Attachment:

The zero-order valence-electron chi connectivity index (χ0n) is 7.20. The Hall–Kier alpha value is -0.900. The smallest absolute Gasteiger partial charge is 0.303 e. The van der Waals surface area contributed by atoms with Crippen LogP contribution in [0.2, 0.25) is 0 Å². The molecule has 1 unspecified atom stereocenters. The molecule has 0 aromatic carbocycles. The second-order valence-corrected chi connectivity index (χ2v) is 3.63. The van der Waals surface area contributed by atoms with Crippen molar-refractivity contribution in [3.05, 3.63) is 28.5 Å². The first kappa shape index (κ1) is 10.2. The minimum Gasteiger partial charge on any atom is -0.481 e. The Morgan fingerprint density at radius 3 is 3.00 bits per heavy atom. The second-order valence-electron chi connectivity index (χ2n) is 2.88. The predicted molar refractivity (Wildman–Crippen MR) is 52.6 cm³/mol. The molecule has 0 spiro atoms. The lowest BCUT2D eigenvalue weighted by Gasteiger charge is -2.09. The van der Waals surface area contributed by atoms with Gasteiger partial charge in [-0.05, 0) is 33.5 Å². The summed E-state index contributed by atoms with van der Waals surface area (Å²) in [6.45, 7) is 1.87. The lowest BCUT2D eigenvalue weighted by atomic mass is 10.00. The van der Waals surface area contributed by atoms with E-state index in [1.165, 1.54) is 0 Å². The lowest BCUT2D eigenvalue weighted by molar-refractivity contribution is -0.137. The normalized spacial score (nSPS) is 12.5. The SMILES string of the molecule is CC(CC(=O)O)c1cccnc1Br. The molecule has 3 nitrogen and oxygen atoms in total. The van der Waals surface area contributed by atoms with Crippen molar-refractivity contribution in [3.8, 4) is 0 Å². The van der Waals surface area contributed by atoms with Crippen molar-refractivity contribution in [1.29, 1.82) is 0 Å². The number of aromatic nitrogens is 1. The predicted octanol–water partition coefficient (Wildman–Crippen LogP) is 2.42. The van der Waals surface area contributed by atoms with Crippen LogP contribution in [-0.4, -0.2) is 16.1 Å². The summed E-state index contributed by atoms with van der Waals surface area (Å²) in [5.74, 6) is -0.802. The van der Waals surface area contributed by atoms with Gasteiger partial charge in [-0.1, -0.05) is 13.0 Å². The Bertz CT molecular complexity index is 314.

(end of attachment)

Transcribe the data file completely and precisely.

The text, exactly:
The zero-order valence-electron chi connectivity index (χ0n) is 7.20. The Hall–Kier alpha value is -0.900. The smallest absolute Gasteiger partial charge is 0.303 e. The van der Waals surface area contributed by atoms with Crippen LogP contribution in [0.2, 0.25) is 0 Å². The molecule has 1 unspecified atom stereocenters. The molecule has 0 aromatic carbocycles. The second-order valence-corrected chi connectivity index (χ2v) is 3.63. The van der Waals surface area contributed by atoms with Crippen molar-refractivity contribution in [3.05, 3.63) is 28.5 Å². The first kappa shape index (κ1) is 10.2. The minimum Gasteiger partial charge on any atom is -0.481 e. The Morgan fingerprint density at radius 3 is 3.00 bits per heavy atom. The second-order valence-electron chi connectivity index (χ2n) is 2.88. The predicted molar refractivity (Wildman–Crippen MR) is 52.6 cm³/mol. The molecule has 0 spiro atoms. The lowest BCUT2D eigenvalue weighted by Gasteiger charge is -2.09. The van der Waals surface area contributed by atoms with Gasteiger partial charge in [-0.05, 0) is 33.5 Å². The summed E-state index contributed by atoms with van der Waals surface area (Å²) in [6.45, 7) is 1.87. The lowest BCUT2D eigenvalue weighted by atomic mass is 10.00. The van der Waals surface area contributed by atoms with E-state index in [1.165, 1.54) is 0 Å². The lowest BCUT2D eigenvalue weighted by molar-refractivity contribution is -0.137. The normalized spacial score (nSPS) is 12.5. The SMILES string of the molecule is CC(CC(=O)O)c1cccnc1Br. The molecule has 3 nitrogen and oxygen atoms in total. The van der Waals surface area contributed by atoms with Crippen molar-refractivity contribution in [3.8, 4) is 0 Å². The van der Waals surface area contributed by atoms with Crippen molar-refractivity contribution in [1.29, 1.82) is 0 Å². The number of aromatic nitrogens is 1. The predicted octanol–water partition coefficient (Wildman–Crippen LogP) is 2.42. The van der Waals surface area contributed by atoms with Crippen LogP contribution in [-0.4, -0.2) is 16.1 Å². The summed E-state index contributed by atoms with van der Waals surface area (Å²) in [5.74, 6) is -0.802. The van der Waals surface area contributed by atoms with Gasteiger partial charge in [-0.1, -0.05) is 13.0 Å². The Bertz CT molecular complexity index is 314.